The Human Bodies Exhibition

Being a media student has certain perks. Once in a while I get to go to something for free, that I would have been quite happy to pay for. Today that was the launch of the Human Bodies Exhibition. It was excellent, and I didn’t even take the free wine.

“Every now and then you have to stop and remind yourself that what you’re looking at is real”

“It looks just like a liver you’d see in a butcher’s shop.” The incredulity of two women I overheard at the launch of The ‘Human Body’ Exhibition summed up the experience rather well. It’s at once disconcerting and enlightening to see our organs, bones and muscles displayed like art in a museum.

The exhibition is debuting in Dublin, featuring more than 200 full and partial real human body specimens. The specimens are displayed both as individual elements, such as a heart or stomach, but more impressively as a full body, posed in action. One rushes with an American football, another conducts an orchestra.

The bodies, donated to Dalian Hoffen Biotechnique Laboratory in China, have gone through a process of plastination. This technique preserves human tissue down to a cellular level using liquid silicone, which replaces bodily fluids and hardens.

Because of the complexity involved in the plastination of bones, nerves, blood vessels and organs, the full body specimens can take over a year to prepare. The process creates an odourless, hard specimen, which will remain intact indefinitely.

This end result is extraordinary. One of the full body displays shows each muscle splayed out, allowing visitors to see their size and shape. Another is a body cut into four parts, revealing its internal organs, bones and even circulatory system in cross section.

The individual organs are equally interesting, though perhaps not quite as visually impressive. There is a comparison between a healthy and unhealthy lung which is particularly striking. The blackness of an unhealthy lung is quite terrifying.

There is a certain beauty to the displays, and they are presented extremely well. The low lighting makes the circulatory system gallery (one of nine which make up the exhibition) seem almost akin to coral displayed in an aquarium, for example.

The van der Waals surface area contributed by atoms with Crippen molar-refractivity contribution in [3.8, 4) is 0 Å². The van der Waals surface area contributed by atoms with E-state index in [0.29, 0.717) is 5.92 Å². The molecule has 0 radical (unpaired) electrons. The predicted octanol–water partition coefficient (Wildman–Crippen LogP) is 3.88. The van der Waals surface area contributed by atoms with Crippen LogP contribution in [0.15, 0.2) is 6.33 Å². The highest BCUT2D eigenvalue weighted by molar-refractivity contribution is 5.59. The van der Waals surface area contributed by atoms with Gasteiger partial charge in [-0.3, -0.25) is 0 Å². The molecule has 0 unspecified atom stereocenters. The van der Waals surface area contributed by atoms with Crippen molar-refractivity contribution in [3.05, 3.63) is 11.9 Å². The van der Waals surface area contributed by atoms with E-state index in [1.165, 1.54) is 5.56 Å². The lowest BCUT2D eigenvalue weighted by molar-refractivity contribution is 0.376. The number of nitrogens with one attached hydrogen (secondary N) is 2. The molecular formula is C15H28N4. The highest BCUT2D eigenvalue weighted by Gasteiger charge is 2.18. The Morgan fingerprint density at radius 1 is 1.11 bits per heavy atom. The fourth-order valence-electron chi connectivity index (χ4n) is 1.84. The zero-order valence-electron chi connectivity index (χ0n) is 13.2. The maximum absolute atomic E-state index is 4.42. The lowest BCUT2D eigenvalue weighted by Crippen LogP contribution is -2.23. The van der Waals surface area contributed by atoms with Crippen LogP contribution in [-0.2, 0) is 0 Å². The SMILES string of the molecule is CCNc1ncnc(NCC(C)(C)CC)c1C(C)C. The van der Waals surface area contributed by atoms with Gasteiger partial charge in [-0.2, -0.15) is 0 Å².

Educational director Cheryl Muré emphasised the artistic nature of ‘Human Bodies’. “There’s nothing gory about it, in fact, we’re celebrating the beauty of the human body inside a really beautiful environment. It’s almost like an art gallery.”

It could be done so wrong, but the work that’s gone into the exhibition has made it a tremendous success, both as an educational and scientific insight into the human body, but also on a purely aesthetic level.

A certain detachment does take hold after a short time. I suppose it’s a natural reaction to the sight of one’s inner workings being placed on display, but it becomes an almost surreal experience. It begins with the first full body display, leading to an appreciation of the beauty and sophistication of the human body, rather than any sense of revulsion or disgust which could have resulted were the bodies not so carefully prepared.

As Cheryl put it “Every now and then you have to stop and remind yourself that what you’re looking at is real”.

There’s more to the exhibition than aesthetics however. Education is an important element. Each gallery has an information sheet for visitors to read as they peruse the displays. The information ranges from simple to incredibly detailed, and there are some helpful people wearing lab coats on hand to answer questions. There are also displays of cancer, as well as the aforementioned blackened lungs.

These examples of disease and damage form a part of the exhibition organiser’s aims – “to instil in visitors, as a counter to today’s excess, a desire to be most respectful and caring of the singularly most important possession they own – their miraculous bodies.”

It’s hard not to find some part of the exhibition which stirs a reaction. Cheryl explained that this is an important element of ‘Human Bodies’. “Everyone has a personal reaction to the exhibition. If you’re a cardiac patient or a breast cancer survivor, or you know someone who had a stroke, you’ll have personal moments as you go through that stay with you long after you leave.”

‘Human Bodies’ is the result of the work of Dr. Hong-Jin Sui, Professor of Anatomy at Dalian Medical University. The specimens are unclaimed bodies, donated by the city morgue to the laboratory at Dalian University, and each one was examined to ensure that none were associated with torture, abuse or violence.

This clarification had to be made after a similar exhibition, as well as this one, met with some controversy over the sourcing of bodies. Cheryl was quick to dismiss any unethical practice on the part of ‘Human Bodies’ however.

It is a wonderful exhibition, both educationally and aesthetically. The process used to preserve the bodies is very impressive and seeing the human body displayed artistically is quite beautiful. It may not be for the extremely squeamish, but it is a unique and enjoyable experience for the rest of us.

The exhibition will run until April at the Ambassador Theatre. Doors open at 10am daily. Tickets are priced at €20 for adults, €16 for students and €12 for children, and can be purchased from ticketmaster.

For more information check out thehumanbody.ie

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Comments
2 Responses to “The Human Bodies Exhibition”
  1. Fluffy Tufts says:

    I’m not sure I would have the stomach for this…!

    • James says:

      Some of it was a bit… much, I’ll admit, but mostly it’s not too bad, I forgot to be squeamish pretty quickly

      I’d say if the pictures put you off though you’ll probably hate it!

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